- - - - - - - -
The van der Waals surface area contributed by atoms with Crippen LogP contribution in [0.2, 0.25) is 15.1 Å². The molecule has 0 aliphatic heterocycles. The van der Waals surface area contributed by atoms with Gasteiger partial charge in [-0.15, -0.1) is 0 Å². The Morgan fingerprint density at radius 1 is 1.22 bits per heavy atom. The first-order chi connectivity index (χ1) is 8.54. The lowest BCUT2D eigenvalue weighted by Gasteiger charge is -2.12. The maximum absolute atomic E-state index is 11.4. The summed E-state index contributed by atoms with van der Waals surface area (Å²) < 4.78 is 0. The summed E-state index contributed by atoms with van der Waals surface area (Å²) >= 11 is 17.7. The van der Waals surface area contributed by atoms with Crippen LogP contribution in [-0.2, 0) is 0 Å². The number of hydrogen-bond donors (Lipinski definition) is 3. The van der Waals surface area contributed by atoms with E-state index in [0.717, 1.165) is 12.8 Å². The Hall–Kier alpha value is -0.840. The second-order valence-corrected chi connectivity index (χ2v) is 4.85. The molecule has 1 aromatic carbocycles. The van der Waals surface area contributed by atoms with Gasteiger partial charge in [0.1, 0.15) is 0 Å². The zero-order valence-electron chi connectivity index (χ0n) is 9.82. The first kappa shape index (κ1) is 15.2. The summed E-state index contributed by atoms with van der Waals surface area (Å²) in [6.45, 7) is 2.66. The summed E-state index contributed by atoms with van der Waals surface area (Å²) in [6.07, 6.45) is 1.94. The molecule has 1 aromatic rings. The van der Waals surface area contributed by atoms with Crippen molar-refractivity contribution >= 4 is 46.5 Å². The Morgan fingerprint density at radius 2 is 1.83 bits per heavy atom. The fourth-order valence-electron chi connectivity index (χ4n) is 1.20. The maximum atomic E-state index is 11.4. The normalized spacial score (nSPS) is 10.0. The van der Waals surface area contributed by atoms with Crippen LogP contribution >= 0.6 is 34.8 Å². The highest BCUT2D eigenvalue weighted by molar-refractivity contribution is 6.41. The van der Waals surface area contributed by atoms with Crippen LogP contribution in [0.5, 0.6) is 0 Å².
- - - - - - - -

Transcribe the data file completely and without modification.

The van der Waals surface area contributed by atoms with Crippen LogP contribution in [0.2, 0.25) is 15.1 Å². The molecule has 0 aliphatic heterocycles. The van der Waals surface area contributed by atoms with Gasteiger partial charge in [-0.15, -0.1) is 0 Å². The Morgan fingerprint density at radius 1 is 1.22 bits per heavy atom. The first-order chi connectivity index (χ1) is 8.54. The lowest BCUT2D eigenvalue weighted by Gasteiger charge is -2.12. The maximum absolute atomic E-state index is 11.4. The summed E-state index contributed by atoms with van der Waals surface area (Å²) < 4.78 is 0. The summed E-state index contributed by atoms with van der Waals surface area (Å²) >= 11 is 17.7. The van der Waals surface area contributed by atoms with Crippen LogP contribution in [-0.2, 0) is 0 Å². The number of hydrogen-bond donors (Lipinski definition) is 3. The van der Waals surface area contributed by atoms with E-state index in [0.717, 1.165) is 12.8 Å². The Hall–Kier alpha value is -0.840. The second-order valence-corrected chi connectivity index (χ2v) is 4.85. The molecule has 1 aromatic carbocycles. The van der Waals surface area contributed by atoms with Gasteiger partial charge in [0.1, 0.15) is 0 Å². The zero-order valence-electron chi connectivity index (χ0n) is 9.82. The first kappa shape index (κ1) is 15.2. The summed E-state index contributed by atoms with van der Waals surface area (Å²) in [6.45, 7) is 2.66. The summed E-state index contributed by atoms with van der Waals surface area (Å²) in [6.07, 6.45) is 1.94. The molecule has 1 aromatic rings. The van der Waals surface area contributed by atoms with Crippen molar-refractivity contribution >= 4 is 46.5 Å². The Morgan fingerprint density at radius 2 is 1.83 bits per heavy atom. The fourth-order valence-electron chi connectivity index (χ4n) is 1.20. The maximum atomic E-state index is 11.4. The normalized spacial score (nSPS) is 10.0. The van der Waals surface area contributed by atoms with Crippen LogP contribution >= 0.6 is 34.8 Å². The highest BCUT2D eigenvalue weighted by molar-refractivity contribution is 6.41. The van der Waals surface area contributed by atoms with Crippen LogP contribution in [0.5, 0.6) is 0 Å².